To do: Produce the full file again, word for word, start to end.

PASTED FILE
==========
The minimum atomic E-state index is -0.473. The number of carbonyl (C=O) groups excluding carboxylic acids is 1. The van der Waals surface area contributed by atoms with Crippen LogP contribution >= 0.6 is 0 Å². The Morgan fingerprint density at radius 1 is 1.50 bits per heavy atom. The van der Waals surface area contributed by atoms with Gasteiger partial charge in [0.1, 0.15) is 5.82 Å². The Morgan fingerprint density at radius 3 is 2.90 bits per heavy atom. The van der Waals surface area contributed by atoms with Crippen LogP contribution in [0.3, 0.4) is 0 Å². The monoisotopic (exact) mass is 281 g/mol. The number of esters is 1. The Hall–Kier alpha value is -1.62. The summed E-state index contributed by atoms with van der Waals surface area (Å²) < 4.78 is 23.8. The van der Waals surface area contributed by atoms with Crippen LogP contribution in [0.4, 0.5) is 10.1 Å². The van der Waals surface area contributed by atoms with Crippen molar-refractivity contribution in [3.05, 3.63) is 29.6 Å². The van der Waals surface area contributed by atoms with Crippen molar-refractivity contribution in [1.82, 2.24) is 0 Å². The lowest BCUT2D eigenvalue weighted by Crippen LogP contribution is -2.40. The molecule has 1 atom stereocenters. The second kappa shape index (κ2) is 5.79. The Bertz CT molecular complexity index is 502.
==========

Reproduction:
The minimum atomic E-state index is -0.473. The number of carbonyl (C=O) groups excluding carboxylic acids is 1. The van der Waals surface area contributed by atoms with Crippen LogP contribution >= 0.6 is 0 Å². The Morgan fingerprint density at radius 1 is 1.50 bits per heavy atom. The van der Waals surface area contributed by atoms with Gasteiger partial charge in [0.1, 0.15) is 5.82 Å². The Morgan fingerprint density at radius 3 is 2.90 bits per heavy atom. The van der Waals surface area contributed by atoms with Crippen LogP contribution in [0.3, 0.4) is 0 Å². The monoisotopic (exact) mass is 281 g/mol. The number of esters is 1. The Hall–Kier alpha value is -1.62. The summed E-state index contributed by atoms with van der Waals surface area (Å²) < 4.78 is 23.8. The van der Waals surface area contributed by atoms with Crippen LogP contribution in [0.4, 0.5) is 10.1 Å². The van der Waals surface area contributed by atoms with Crippen molar-refractivity contribution in [3.05, 3.63) is 29.6 Å². The van der Waals surface area contributed by atoms with Crippen molar-refractivity contribution in [1.82, 2.24) is 0 Å². The lowest BCUT2D eigenvalue weighted by Crippen LogP contribution is -2.40. The molecule has 1 atom stereocenters. The second kappa shape index (κ2) is 5.79. The Bertz CT molecular complexity index is 502.